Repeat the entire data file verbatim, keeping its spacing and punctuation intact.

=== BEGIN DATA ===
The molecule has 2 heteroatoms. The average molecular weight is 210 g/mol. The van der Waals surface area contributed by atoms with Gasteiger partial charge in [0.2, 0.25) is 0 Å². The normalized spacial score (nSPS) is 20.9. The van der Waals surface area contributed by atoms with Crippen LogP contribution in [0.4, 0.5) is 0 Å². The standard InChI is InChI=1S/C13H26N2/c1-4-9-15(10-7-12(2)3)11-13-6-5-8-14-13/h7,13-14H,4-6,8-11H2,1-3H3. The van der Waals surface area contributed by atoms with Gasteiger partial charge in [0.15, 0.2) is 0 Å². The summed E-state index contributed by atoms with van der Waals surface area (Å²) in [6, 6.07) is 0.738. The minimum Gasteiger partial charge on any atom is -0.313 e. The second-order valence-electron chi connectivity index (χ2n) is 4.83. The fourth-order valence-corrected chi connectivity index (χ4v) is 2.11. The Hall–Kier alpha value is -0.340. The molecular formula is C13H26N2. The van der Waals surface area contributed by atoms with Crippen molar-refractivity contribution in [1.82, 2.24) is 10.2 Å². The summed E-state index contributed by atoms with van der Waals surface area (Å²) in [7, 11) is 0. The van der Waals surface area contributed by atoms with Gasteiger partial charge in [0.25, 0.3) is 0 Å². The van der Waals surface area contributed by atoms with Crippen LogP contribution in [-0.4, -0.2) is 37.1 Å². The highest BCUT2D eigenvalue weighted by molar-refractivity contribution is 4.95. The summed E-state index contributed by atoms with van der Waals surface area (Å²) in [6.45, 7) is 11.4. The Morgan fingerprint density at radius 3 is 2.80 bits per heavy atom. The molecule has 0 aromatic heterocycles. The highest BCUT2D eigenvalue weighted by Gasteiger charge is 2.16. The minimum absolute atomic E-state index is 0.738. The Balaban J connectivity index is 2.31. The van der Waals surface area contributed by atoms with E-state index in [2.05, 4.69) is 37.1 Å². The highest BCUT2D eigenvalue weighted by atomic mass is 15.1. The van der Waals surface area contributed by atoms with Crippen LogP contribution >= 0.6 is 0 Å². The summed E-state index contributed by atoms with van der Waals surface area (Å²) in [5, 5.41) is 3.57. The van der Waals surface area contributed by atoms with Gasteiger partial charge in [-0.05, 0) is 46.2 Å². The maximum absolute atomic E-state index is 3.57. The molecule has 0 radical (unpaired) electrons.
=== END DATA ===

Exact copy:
The molecule has 2 heteroatoms. The average molecular weight is 210 g/mol. The van der Waals surface area contributed by atoms with Gasteiger partial charge in [0.2, 0.25) is 0 Å². The normalized spacial score (nSPS) is 20.9. The van der Waals surface area contributed by atoms with Crippen LogP contribution in [0.4, 0.5) is 0 Å². The standard InChI is InChI=1S/C13H26N2/c1-4-9-15(10-7-12(2)3)11-13-6-5-8-14-13/h7,13-14H,4-6,8-11H2,1-3H3. The van der Waals surface area contributed by atoms with Gasteiger partial charge in [0.15, 0.2) is 0 Å². The summed E-state index contributed by atoms with van der Waals surface area (Å²) in [6, 6.07) is 0.738. The minimum Gasteiger partial charge on any atom is -0.313 e. The second-order valence-electron chi connectivity index (χ2n) is 4.83. The fourth-order valence-corrected chi connectivity index (χ4v) is 2.11. The Hall–Kier alpha value is -0.340. The molecular formula is C13H26N2. The van der Waals surface area contributed by atoms with Crippen molar-refractivity contribution in [1.82, 2.24) is 10.2 Å². The summed E-state index contributed by atoms with van der Waals surface area (Å²) in [7, 11) is 0. The van der Waals surface area contributed by atoms with Gasteiger partial charge in [0.25, 0.3) is 0 Å². The van der Waals surface area contributed by atoms with Crippen LogP contribution in [-0.4, -0.2) is 37.1 Å². The highest BCUT2D eigenvalue weighted by molar-refractivity contribution is 4.95. The summed E-state index contributed by atoms with van der Waals surface area (Å²) in [6.45, 7) is 11.4. The Morgan fingerprint density at radius 3 is 2.80 bits per heavy atom. The molecule has 0 aromatic heterocycles. The highest BCUT2D eigenvalue weighted by Gasteiger charge is 2.16. The minimum absolute atomic E-state index is 0.738. The Balaban J connectivity index is 2.31. The van der Waals surface area contributed by atoms with E-state index in [2.05, 4.69) is 37.1 Å². The highest BCUT2D eigenvalue weighted by atomic mass is 15.1. The van der Waals surface area contributed by atoms with Crippen LogP contribution >= 0.6 is 0 Å². The summed E-state index contributed by atoms with van der Waals surface area (Å²) in [5, 5.41) is 3.57. The van der Waals surface area contributed by atoms with Gasteiger partial charge in [-0.05, 0) is 46.2 Å². The maximum absolute atomic E-state index is 3.57. The molecule has 0 radical (unpaired) electrons.